Navy Sea Kings making a big difference in Helmand

Roy­al Navy Sea Kings have over the last five months helped seize more than sev­en tonnes of drugs and stop insur­gents in Afghanistan build­ing over 1,500 home­made bombs.

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A Roy­al Navy Sea King Mk7 Air­borne Sur­veil­lance and Con­trol heli­copter from 854 Naval Air Squadron oper­at­ing as part of the Joint Heli­copter Force (Afghanistan) from Camp Bas­tion, Hel­mand province [Pic­ture: POA(Phot) Mez Mer­rill, Crown Copyright/MOD 2011]
Source: Min­istry of Defence, UK
Click to enlarge

The Sea King Air­borne Sur­veil­lance and Con­trol heli­copters of 854 Naval Air Squadron act as ‘eyes in the sky’, and have guid­ed forces on the ground in mak­ing a series of busts in a sum­mer and autumn of suc­cess­ful operations. 

The Sea King crews’ suc­cess can be attrib­uted to the helicopter’s cut­ting-edge radar which tracks insur­gents so the crews can inform ground troops where to pounce. 

The heli­copters, based at Camp Bas­tion, are fly­ing up to 50 hours a week, using the spe­cial­ist radar in a large grey ‘bag’ on the side of the air­craft — which gives them their ‘Bag­ger’ nick­name — to fol­low the move­ments of insur­gents thou­sands of feet below on the ground. 

In the past fort­night alone 854 Naval Air Squadron (NAS) — which com­pris­es few­er than 50 per­son­nel in Hel­mand — has direct­ed troops to three men trav­el­ling in a truck which was car­ry­ing 570kg of opi­um, while a large amount of hero­in was found on anoth­er vehicle. 

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Air­crew mon­i­tor the radar screens inside a Roy­al Navy Sea King Mk7 Air­borne Sur­veil­lance and Con­trol heli­copter [Pic­ture: POA(Phot) Paul A’Bar­row, Crown Copyright/MOD 2011]
Source: Min­istry of Defence, UK
Click to enlarge

The Sea Kings, known as ‘cloud­walk­ers’ by Afghans, have also this sum­mer helped with the seizure of 7.2 tonnes of explo­sives — enough to pro­duce more than 1,500 ten-pound (4.5kg) small impro­vised explo­sive devices which are then used to kill and maim British, Allied and Afghan troops, and Afghan civilians. 

In addi­tion to these suc­cess­es, the past two weeks have also seen the heli­copters pass on 70 intel­li­gence tip-offs for ground troops to fol­low up. 

Com­man­der Pat Dou­glas, Com­man­der Mar­itime Sea King Force, said: 

“Indi­vid­u­al­ly, these ‘busts’ are quite small, but, col­lec­tive­ly, our small force is mak­ing a very big difference. 

“We may be only oper­at­ing over Hel­mand and envi­rons but the impact of what we do spreads across the entire country.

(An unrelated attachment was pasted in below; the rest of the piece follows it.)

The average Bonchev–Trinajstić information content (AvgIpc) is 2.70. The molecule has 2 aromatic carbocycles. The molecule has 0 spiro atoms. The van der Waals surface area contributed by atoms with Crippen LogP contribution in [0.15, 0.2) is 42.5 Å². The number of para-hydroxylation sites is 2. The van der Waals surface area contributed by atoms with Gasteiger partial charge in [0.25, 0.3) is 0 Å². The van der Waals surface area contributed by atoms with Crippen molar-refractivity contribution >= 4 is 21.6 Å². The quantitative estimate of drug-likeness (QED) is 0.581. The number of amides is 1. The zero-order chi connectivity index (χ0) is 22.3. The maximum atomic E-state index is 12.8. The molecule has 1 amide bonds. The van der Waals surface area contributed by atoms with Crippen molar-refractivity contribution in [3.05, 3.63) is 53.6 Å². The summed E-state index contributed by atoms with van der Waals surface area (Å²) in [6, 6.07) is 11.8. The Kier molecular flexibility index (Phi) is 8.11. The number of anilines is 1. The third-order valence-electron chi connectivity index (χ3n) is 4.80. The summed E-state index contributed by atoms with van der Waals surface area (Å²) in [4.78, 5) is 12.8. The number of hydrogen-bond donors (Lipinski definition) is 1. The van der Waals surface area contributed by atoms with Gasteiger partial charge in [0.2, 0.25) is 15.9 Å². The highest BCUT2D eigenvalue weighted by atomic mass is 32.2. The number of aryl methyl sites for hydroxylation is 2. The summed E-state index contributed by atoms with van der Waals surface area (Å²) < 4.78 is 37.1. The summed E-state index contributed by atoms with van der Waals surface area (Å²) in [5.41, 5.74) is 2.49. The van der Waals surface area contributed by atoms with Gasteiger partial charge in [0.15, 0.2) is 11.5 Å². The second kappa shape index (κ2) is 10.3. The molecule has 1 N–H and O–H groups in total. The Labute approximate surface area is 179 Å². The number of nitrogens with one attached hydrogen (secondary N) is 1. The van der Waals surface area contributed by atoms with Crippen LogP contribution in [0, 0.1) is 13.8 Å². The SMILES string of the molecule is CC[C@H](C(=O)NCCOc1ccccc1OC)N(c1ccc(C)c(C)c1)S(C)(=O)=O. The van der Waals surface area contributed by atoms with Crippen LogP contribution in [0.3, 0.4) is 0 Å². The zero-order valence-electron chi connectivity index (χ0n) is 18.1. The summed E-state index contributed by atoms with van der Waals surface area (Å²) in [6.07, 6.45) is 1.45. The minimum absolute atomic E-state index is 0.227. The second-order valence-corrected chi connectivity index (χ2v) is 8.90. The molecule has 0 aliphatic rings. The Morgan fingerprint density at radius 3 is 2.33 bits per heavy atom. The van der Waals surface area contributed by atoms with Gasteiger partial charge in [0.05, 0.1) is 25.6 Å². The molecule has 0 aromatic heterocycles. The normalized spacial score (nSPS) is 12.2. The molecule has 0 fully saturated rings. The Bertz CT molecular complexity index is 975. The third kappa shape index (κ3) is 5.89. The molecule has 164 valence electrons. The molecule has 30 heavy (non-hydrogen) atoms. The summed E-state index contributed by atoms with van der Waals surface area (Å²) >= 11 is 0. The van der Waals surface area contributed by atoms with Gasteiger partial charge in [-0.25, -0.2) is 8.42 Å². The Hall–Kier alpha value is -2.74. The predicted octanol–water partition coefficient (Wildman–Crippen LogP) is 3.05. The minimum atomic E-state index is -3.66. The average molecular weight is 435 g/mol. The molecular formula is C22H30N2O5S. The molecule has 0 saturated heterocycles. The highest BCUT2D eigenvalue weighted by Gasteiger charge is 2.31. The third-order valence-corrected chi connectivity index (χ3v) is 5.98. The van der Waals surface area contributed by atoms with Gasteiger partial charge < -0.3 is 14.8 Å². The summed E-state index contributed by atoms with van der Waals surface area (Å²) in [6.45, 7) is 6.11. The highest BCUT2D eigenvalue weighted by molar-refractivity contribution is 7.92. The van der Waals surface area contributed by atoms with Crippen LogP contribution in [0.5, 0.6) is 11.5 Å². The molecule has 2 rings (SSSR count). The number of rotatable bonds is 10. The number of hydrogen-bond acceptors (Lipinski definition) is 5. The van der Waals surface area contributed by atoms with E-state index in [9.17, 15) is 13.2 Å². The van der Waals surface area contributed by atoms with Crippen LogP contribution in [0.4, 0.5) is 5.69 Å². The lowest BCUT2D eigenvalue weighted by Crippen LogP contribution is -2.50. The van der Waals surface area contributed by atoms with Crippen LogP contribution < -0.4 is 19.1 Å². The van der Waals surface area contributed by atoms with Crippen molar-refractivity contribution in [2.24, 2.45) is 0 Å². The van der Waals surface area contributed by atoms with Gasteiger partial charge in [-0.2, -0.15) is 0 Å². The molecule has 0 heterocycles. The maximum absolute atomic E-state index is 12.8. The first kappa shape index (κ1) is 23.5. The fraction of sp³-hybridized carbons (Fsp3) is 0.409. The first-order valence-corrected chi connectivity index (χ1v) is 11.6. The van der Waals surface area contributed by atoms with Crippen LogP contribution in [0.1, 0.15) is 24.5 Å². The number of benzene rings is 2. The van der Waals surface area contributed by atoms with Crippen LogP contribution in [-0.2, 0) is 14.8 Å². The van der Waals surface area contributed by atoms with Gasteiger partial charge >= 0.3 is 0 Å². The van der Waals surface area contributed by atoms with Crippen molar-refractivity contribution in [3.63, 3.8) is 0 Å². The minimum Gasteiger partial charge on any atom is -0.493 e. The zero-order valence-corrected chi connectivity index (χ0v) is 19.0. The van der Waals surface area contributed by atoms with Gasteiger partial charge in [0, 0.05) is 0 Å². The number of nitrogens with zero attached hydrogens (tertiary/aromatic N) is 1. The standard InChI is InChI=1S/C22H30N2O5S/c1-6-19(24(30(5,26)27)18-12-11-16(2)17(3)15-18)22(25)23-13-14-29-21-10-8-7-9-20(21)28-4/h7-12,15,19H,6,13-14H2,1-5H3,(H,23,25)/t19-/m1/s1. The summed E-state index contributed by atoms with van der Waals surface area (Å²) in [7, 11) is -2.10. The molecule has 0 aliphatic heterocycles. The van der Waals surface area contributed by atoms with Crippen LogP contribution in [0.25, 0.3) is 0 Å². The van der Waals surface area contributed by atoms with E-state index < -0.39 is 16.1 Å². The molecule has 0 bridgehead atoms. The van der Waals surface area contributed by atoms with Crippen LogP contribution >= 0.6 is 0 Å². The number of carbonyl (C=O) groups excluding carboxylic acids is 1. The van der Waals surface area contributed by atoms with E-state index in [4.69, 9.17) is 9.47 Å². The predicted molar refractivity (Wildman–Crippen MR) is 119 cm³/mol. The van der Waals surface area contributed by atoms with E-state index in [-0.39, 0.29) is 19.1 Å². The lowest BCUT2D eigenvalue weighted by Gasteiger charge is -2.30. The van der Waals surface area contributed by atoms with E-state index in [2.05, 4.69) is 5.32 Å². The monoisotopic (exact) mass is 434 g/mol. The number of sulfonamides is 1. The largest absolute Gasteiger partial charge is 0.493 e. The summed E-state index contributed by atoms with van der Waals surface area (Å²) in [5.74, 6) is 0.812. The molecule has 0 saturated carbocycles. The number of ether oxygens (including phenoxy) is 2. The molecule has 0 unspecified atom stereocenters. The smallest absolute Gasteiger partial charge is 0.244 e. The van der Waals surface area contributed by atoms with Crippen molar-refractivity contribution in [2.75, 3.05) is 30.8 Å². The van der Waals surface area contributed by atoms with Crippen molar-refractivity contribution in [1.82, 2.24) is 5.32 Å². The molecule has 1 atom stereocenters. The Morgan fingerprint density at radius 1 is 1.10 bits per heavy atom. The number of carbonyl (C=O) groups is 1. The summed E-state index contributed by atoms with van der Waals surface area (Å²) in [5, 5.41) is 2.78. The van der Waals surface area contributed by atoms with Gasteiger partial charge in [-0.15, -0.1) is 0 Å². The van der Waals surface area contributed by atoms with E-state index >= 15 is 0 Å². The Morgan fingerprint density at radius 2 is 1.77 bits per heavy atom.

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A Roy­al Air Force Chi­nook flies over a Roy­al Navy Sea King Mk7 Air­borne Sur­veil­lance and Con­trol heli­copter on the flight line at Camp Bas­tion [Pic­ture: POA(Phot) Mez Mer­rill, Crown Copyright/MOD 2011]
Source: Min­istry of Defence, UK
Click to enlarge

“Every sin­gle time a vehi­cle we’ve tracked is stopped and drugs or explo­sives are found by ground forces, we are mak­ing things a per­cent­age safer for Afghan civil­ians and the forces there who are pro­tect­ing them.” 

The Bag­gers have been in Afghanistan since May 2009, with 854 NAS and her sis­ter squadron from Roy­al Naval Air Sta­tion Cul­drose, 857 NAS, tak­ing it in turns to con­stant­ly mon­i­tor insur­gent activity. 

Although their mis­sions are hun­dreds or thou­sands of feet above Hel­mand and the heli­copters are based many miles from the scene of the var­i­ous inter­dic­tion oper­a­tions, Allied troops are very quick to pass on their grat­i­tude for the intel­li­gence the Bag­gers pro­vide. Com­man­der Dou­glas added: 

“We’re told quite quick­ly the out­come of our actions and the feed­back we get is that we’re mak­ing a dif­fer­ence, which has a big effect on morale — real­ly satisfying.” 

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The Roy­al Navy Sea King Mk7 Air­borne Sur­veil­lance and Con­trol helicopter’s cut­ting-edge radar can track insur­gents thou­sands of feet below on the ground [Pic­ture: POA(Phot) Paul A’Bar­row, Crown Copyright/MOD 2011]
Source: Min­istry of Defence, UK
Click to enlarge

Crews ini­tial­ly used their sor­ties over Hel­mand to build up their knowl­edge and expe­ri­ence of each area and to under­stand life on the ground, day-to-day traf­fic and sea­son­al move­ments (such as harvest-gathering). 

With two-and-a-half years’ expe­ri­ence under their belts, Com­man­der Dou­glas said his men and women are well-attuned and famil­iar with their oper­at­ing areas, mak­ing it eas­i­er for them to spot the unusual: 

“Oper­a­tions now are more focused, more tar­get­ed and much more effec­tive because we know the ground — there’s a lot of knowl­edge in the squadrons,” Com­man­der Dou­glas added. 

“We are on a cam­paign foot­ing. We will con­tin­ue to do the job out there as long as we are need­ed — we stay until our job is done.” 

Press release
Min­istry of Defence, UK 

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